Sea Venom/ANL passes second firing test

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MBDA has successfully completed the second development firing of its Sea Venom/ANL anti-surface missile from a French Defence Procurement Agency (DGA – Direction Générale de l’Armement) Panther test helicopter at Ile Du Levant in southeast France.

The firing, which took place during April, demonstrated Sea Venom/ANL’s lock on after launch (LOAL) capabilities. It also validated its aptitude for low-altitude, sea-skimming flight, the effectiveness of the data link between the missile and helicopter and Sea Venom/ANL’s autonomous guidance capability, using images from its infrared seeker.

Sea Venom/ANL is part of an Anglo-French programme linked to the Lancaster House treaty agreed between the UK and France in November 2010. The missile system has a “fire-and-forget” mode alongside an “operator above the loop” capability to maintain control over the entire missile trajectory.

The missile has been designed for use on the UK’s AW159 Wildcat helicopter, while France will operate the missile from its future Light Joint Helicopter (HIL – Hélicoptère Interarmées Léger). The missile is designed to enable the helicopters of both countries’ navies to deal with a range of threats including fast moving patrol boats, corvettes and coastal targets.

MBDA was awarded the production contract for Sea Venom/ANL in March 2014. The joint programme is the first to take full advantage of mutual dependency arrangements agreed under the ‘One Complex Weapons’ initiative designed to consolidate the Anglo-French missile industry around MBDA.

Guto Bebb, the UK minister for defence procurement, said, “This lightweight subsonic sea-skimming missile, which will equip our Wildcat helicopters, will add to our Navy’s impressive capabilities while at sea and ensure they remain equipped to face every eventuality. The test firing partnership between France and the United Kingdom is also another fantastic display of the two nations working together to protect global waters.”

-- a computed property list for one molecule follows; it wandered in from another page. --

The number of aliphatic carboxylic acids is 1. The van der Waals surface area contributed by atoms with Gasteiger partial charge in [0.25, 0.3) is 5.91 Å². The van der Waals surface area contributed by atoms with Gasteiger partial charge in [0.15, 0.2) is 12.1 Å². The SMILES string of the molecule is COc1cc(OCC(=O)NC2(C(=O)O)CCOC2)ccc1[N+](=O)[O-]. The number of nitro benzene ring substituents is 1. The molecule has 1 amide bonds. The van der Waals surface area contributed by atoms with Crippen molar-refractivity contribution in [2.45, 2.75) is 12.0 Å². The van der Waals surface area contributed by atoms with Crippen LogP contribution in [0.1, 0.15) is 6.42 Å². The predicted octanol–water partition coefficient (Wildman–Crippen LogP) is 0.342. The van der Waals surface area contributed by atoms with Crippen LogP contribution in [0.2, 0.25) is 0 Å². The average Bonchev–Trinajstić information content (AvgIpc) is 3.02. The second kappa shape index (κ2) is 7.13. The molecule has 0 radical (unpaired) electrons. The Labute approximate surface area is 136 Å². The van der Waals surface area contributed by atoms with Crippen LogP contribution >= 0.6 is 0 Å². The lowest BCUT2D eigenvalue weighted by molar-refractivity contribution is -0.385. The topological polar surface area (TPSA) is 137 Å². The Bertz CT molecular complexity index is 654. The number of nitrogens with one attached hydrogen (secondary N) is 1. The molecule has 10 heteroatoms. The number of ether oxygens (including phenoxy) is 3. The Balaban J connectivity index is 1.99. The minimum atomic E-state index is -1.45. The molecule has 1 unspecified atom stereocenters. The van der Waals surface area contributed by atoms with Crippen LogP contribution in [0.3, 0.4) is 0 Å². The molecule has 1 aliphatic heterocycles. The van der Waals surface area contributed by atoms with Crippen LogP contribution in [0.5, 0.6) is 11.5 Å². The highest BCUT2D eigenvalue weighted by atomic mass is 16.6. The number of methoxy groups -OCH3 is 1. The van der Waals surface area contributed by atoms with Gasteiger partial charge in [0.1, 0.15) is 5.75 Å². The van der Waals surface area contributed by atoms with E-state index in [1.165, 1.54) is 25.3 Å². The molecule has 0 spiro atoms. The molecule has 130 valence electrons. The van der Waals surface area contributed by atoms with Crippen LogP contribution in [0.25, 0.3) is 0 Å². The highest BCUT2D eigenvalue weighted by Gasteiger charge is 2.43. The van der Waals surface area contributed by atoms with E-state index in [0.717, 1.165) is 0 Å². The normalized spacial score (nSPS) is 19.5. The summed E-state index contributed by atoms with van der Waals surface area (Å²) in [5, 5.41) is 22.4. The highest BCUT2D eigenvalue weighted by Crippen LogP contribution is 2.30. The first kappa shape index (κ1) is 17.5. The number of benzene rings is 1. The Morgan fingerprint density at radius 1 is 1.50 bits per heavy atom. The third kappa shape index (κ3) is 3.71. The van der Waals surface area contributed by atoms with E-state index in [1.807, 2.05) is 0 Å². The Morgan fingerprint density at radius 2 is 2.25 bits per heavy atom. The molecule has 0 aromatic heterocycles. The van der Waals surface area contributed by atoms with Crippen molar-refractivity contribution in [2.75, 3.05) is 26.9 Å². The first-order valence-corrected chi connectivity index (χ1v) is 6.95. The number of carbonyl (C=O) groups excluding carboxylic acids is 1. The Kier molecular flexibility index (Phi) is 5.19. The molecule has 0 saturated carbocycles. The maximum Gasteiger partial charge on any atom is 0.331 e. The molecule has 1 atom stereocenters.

Frank Bastart, head of the Sea Venom/ANL programme at MBDA said, “We have now tested a range of the missile’s capabilities and it has performed to the very edge of its operational envelope, which is testament to the hard work and skills of our development and production teams in conjunction with DGA. This is a significant milestone in the development of the missile and when it enters service Sea Venom/ANL will provide a major increase in capability to the UK and French navies.”

June 4, 2018

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Ben has worked all of his career as a journalist and now editor, covering almost all aspects of technology, engineering and industry. In the last 16 years he has written on subjects from nuclear submarines and autonomous cars to future design and manufacturing technologies and commercial aviation. Latterly editor of a leading engineering magazine, he brings an eye for a great story and lots of experience to the team.

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